He said even with the spectre of the US-China trade war looming, Malaysia?China trade continued to grow at a higher rate compared with other trading partners.
In a statement today, Ong said from January to November 2018, Malaysia's total trade rose 6.2 per cent as compared with the same period in 2017, contributed by 6.9 per cent growth in exports and 5.3 per cent rise in imports.
During the period, Malaysia?China total trade expanded by 8.5 per cent, with an 11.3 per cent increase in exports and 6.3 per cent growth in imports.
In addition, he said Malaysia was also poised to attract more investments and benefit from import substitution as a result of the US-China trade war.
Ong said there were about 300 out of the top 500 Chinese companies listed by Fortune Magazine which had yet to invest in Malaysia.
"These are the companies that we want to entice to Malaysia by showing off our natural and strategic advantages as an investment location.
"The message that Malaysia welcomes high quality investments from China and other parts of the world must be sent loudly and clearly," he said.
From January to September 2018, approved manufacturing foreign direct investment (FDI) from China had already reached RM15.62 billion.
"More than 50 per cent of the approved manufacturing FDI from Chinese companies came after the 14th General Election (in May 2018), showing that companies from China continue to demonstrate confidence in the Malaysian economy under the new government," he added.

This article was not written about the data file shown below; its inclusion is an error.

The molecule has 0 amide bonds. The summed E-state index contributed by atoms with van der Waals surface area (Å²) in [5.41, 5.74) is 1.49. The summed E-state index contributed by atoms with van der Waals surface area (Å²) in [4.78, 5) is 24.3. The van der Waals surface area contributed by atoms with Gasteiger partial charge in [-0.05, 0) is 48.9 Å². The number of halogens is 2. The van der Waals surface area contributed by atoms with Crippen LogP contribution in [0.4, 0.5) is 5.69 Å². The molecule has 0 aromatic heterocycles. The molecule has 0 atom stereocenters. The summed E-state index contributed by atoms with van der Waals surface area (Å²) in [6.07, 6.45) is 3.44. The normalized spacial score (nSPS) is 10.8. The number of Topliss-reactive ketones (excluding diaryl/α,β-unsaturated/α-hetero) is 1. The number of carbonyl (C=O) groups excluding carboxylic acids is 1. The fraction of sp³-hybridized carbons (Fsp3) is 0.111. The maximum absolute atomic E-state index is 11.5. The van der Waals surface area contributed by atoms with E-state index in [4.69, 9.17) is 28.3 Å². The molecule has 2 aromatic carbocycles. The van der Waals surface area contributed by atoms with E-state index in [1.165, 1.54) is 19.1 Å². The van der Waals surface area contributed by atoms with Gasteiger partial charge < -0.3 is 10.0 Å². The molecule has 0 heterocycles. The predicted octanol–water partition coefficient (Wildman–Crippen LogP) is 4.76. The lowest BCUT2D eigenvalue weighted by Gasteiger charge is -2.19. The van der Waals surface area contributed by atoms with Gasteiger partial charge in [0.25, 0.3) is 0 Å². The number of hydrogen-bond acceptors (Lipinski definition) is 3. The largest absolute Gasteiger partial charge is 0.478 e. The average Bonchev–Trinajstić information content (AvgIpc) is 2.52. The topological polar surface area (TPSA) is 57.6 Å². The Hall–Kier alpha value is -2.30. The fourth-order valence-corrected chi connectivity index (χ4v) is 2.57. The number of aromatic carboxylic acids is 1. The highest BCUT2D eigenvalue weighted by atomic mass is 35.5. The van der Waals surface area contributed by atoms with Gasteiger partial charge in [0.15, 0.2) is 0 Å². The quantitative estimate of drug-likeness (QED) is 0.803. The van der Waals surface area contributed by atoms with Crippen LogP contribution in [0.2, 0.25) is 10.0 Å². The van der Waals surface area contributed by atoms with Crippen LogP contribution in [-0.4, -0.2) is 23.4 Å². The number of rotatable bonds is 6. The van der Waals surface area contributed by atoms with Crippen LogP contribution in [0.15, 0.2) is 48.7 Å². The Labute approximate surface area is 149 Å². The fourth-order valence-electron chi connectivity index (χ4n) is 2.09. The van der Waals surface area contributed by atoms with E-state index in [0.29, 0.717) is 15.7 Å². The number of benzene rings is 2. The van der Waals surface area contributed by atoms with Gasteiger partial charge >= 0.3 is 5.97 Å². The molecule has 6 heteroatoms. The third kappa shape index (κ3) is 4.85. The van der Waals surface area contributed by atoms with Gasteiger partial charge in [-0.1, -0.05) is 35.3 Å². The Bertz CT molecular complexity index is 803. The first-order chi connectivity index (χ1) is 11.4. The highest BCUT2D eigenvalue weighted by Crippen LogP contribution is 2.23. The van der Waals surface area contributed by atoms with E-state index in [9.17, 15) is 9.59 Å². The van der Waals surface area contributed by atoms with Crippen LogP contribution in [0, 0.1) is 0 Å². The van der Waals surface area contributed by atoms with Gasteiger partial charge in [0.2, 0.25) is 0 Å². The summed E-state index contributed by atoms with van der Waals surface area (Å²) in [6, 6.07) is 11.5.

He said a recent study by Nomura Global Economics ranked Malaysia as the top country, based on its aggregated Nomura Import Substitution Index (NISI) scores, that could benefit in particular from the exports of electronic integrated circuits, liquefied natural gas and communication apparatus.
Meanwhile, the Economist Intelligence Unit projected Malaysia to be a beneficiary in diverted production and investment in the automotive, as well as information and communications technology products.
"While a prolonged US-China trade war would not be welcomed by a small and open economy like Malaysia, there are mitigating factors that will somewhat cushion the impact for us.
"Among the countries in Southeast Asia, Malaysia has many natural and strategic advantages including a stable political environment, a well-developed logistics infrastructure such as roads, ports and airports, a relatively skilled workforce, a cost-competitive environment for doing business, a good quality of life and access to a large pool of Chinese speaking workers and managers, just to name a few," he added. - Bernama
Did you find this article insightful?